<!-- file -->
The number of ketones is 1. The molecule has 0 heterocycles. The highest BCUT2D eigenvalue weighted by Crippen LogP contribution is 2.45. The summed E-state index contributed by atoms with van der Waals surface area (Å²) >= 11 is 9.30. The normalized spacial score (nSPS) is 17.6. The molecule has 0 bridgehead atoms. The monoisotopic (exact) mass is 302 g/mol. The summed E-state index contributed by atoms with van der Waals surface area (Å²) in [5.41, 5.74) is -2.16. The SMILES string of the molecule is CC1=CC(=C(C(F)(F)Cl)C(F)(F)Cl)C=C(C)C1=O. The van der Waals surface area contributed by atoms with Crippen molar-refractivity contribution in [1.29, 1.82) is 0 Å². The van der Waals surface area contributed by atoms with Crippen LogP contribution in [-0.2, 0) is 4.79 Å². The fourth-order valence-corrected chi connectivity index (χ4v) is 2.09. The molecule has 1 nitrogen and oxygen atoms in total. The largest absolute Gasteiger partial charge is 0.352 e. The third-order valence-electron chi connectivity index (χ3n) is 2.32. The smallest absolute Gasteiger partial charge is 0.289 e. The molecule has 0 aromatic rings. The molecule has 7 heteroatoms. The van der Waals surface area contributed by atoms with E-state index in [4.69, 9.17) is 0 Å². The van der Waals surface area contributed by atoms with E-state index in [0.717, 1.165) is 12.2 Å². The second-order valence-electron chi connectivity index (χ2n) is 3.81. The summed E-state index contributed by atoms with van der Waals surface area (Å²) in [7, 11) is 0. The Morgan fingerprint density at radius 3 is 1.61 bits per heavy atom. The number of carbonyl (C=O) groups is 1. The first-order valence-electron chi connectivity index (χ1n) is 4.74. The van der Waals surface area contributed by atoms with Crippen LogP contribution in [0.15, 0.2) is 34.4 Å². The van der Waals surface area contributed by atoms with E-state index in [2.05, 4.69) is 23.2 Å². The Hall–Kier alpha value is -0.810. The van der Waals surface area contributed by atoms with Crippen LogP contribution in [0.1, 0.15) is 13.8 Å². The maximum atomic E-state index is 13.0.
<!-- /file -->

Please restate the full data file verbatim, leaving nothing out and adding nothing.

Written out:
The number of ketones is 1. The molecule has 0 heterocycles. The highest BCUT2D eigenvalue weighted by Crippen LogP contribution is 2.45. The summed E-state index contributed by atoms with van der Waals surface area (Å²) >= 11 is 9.30. The normalized spacial score (nSPS) is 17.6. The molecule has 0 bridgehead atoms. The monoisotopic (exact) mass is 302 g/mol. The summed E-state index contributed by atoms with van der Waals surface area (Å²) in [5.41, 5.74) is -2.16. The SMILES string of the molecule is CC1=CC(=C(C(F)(F)Cl)C(F)(F)Cl)C=C(C)C1=O. The van der Waals surface area contributed by atoms with Crippen molar-refractivity contribution in [1.29, 1.82) is 0 Å². The van der Waals surface area contributed by atoms with Crippen LogP contribution in [-0.2, 0) is 4.79 Å². The fourth-order valence-corrected chi connectivity index (χ4v) is 2.09. The molecule has 1 nitrogen and oxygen atoms in total. The largest absolute Gasteiger partial charge is 0.352 e. The third-order valence-electron chi connectivity index (χ3n) is 2.32. The smallest absolute Gasteiger partial charge is 0.289 e. The molecule has 0 aromatic rings. The molecule has 7 heteroatoms. The van der Waals surface area contributed by atoms with E-state index in [4.69, 9.17) is 0 Å². The van der Waals surface area contributed by atoms with E-state index in [0.717, 1.165) is 12.2 Å². The second-order valence-electron chi connectivity index (χ2n) is 3.81. The summed E-state index contributed by atoms with van der Waals surface area (Å²) in [7, 11) is 0. The Morgan fingerprint density at radius 3 is 1.61 bits per heavy atom. The number of carbonyl (C=O) groups is 1. The first-order valence-electron chi connectivity index (χ1n) is 4.74. The van der Waals surface area contributed by atoms with Crippen LogP contribution in [0.15, 0.2) is 34.4 Å². The van der Waals surface area contributed by atoms with E-state index in [2.05, 4.69) is 23.2 Å². The Hall–Kier alpha value is -0.810. The van der Waals surface area contributed by atoms with Crippen LogP contribution in [0.1, 0.15) is 13.8 Å². The maximum atomic E-state index is 13.0.